When you devote yourself to the ancient and noble art of sword-making, you are partaking in the history of the art at its latest evolution. With all the cutting-edge fanciful techniques we have today, the process of crafting a sword still bears a striking resemblance to what medieval bladesmiths did. So, what are the crucial phases of making a traditional sword? Dive into our step-by-step guide to learn the knightly art.
First comes choosing the right steel for a sword, which is very crucial. Very hard steels will not do, because a kind of abuse a normal fighting sword will be exposed to will make a hard steel chip or crack. Unless you want your sword hang on a wall as a decoration piece, you’re going to use a really tough and durable steel such as a high carbon steel. Damascus – pattern welded steel composed of many layers of metals with different properties – is a good choice, as this pattern is known to provide utmost reliability, strength and endurance of the blade. You can buy a ready-made Damascus blade, or forge weld your own if you feel like ready for the task.
The alloy used for a real fighting sword will almost always be some form of carbon steel. How much carbon a bladesmith wants in the steel will depend on the characteristics required in the blade. A certain amount of carbon is always necessary for the blade to be tough enough and retain a keen edge. However, too much carbon can decrease the plasticity of the blade and make it brittle (as too little carbon will), so a good proportion is crucial. Leading bladesmiths recommend a steel with a carbon content of around 60 to 70 points to make an excellent sword.
Before starting the process, prepare your tools and materials. You will need some basic smith’s tools:
And, depending on the complexity of the process you apply, you may need some additional tools and materials, such as:
Before actually starting to forge your sword, you need to figure out what you want it to look like. It is good to sketch a design for the blade and determine its most essential characteristics. It is understood that blade’s parameters will be closely related to the blade form: a broad sword will require great strength and toughness, while a slim sword like a skewer needs to feature great plasticity. It is always good to do some research, to study historical examples and to explore what advanced sword-smiths of today are offering. You may be not so careful for the service properties when making an ornamental sword that will just decorate a wall. However, utmost care is required for a fighting sword that will be subject to real rough operation.
Unless you have a pre-made blade, you have to forge a blade for your sword. Start heating your forge. It may be a coal forge, gas forge, or electric forge – it doesn’t really matter, as long as it is capable of reaching a temperature of 2,100 to 2,300 degrees Fahrenheit.
Grip your steel with tongs, put it in the forge and heat it to the proper temperature for shaping the blade – which is when the steel turns yellow (this shows that the steel has reached around 2,100 to 2,200 degrees Fahrenheit). After the steel is heated, you start what is called drawing-out. As you draw out a steel bar, you are flattening it into the shape of a blade.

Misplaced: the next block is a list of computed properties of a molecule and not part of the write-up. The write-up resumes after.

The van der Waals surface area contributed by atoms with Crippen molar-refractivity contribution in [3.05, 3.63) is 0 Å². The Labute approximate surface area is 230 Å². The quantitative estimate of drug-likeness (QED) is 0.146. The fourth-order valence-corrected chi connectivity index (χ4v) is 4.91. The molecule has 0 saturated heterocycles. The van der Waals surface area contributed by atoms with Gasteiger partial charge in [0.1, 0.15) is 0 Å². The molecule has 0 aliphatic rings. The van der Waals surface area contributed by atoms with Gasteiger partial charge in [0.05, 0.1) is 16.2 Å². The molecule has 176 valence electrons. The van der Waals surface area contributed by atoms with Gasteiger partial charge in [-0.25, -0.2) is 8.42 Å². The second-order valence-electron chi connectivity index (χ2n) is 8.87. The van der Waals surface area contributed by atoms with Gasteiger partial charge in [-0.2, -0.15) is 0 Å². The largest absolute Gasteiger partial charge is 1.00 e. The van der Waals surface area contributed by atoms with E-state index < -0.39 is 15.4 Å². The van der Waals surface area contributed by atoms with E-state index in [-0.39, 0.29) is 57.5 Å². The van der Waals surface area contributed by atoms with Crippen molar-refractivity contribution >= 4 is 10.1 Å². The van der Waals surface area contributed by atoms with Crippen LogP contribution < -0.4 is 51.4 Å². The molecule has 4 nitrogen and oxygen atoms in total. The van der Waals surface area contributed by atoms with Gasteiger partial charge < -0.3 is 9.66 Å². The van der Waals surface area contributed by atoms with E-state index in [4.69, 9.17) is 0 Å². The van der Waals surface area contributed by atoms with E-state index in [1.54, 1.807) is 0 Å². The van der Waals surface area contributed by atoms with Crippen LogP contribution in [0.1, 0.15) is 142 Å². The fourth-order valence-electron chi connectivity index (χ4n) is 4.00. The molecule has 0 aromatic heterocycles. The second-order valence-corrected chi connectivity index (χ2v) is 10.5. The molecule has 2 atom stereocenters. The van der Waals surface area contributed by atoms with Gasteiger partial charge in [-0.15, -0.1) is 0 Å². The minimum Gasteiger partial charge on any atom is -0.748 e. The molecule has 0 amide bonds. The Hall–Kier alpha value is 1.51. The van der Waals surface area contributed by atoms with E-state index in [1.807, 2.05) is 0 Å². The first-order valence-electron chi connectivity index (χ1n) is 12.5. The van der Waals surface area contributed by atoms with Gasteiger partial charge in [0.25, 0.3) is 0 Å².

Remove your steel from the forge, set it flat on your anvil and flatten it with your hammer to draw it out. Then shape the corner into the shape of a sword. It is important to taper both sides of the bar evenly. Then bevel the edges of your blade with a hammer to create a cutting edge. Don’t forget to flip the blade on the anvil and hammer the other side as well. The both sides of the steel must be even.
Once your steel has started to look like a sword, you might think about what blade cross section you want. The fuller – a narrow groove that runs most of the length of the blade – is an important aspect of the cross section. The fuller is not a channel for blood to run along, as the popular belief says. Actually, the fuller decreases the weight of the blade without sacrificing strength or structural integrity, while less material is used. The blade becomes lighter and stiffer as well. The increased stiffness is produced by two reinforcing ridges at the opposing sides of the fuller.
The sword fuller is made using a blacksmithing tool (also called a fuller), a form of a swage. The tool is placed against the metal bar and then struck with a hammer to make the tool’s rounded nose spread the metal.
Forging your steel will subject it to a lot of stress. Hence, if you don’t want your blade to warp, you have, at some stage of the forging process, to normalize the steel. That means that the steel is heated up in the forge again and then is allowed to cool slowly. During the normalizing procedure, the steel is heated to a temperature that makes it austenize (that is, iron and carbon molecules begin to conjoin). Then, the steel is removed from the forge and air-cooled. This procedure relaxes any stress and irregularities in the steel that might have emerged due to forging and hammering, and smooths the grain (crystalline structure) throughout the blade.
Normalizing is usually done immediately after you have forged the shape of your sword. The procedure is as simple as that: grip the steel with tongs and heat it to non-magnetic temperature (about 1,420 degrees Fahrenheit). Then let it cool off at room temperature. Once the steel does not have any red color left, place it back in the forge. Repeat the procedure three times.
Before the grinding and polishing phase, the blade is also annealed. The annealing procedure looks similar to normalizing; however, it has a different result. First, the steel is brought up to the required temperature for it to austenize. Then the steel is cooled down very slowly – normally, using an insulating material, to secure very gradual, smooth cooling. Annealing makes the steel pliant and easy to grind or cut.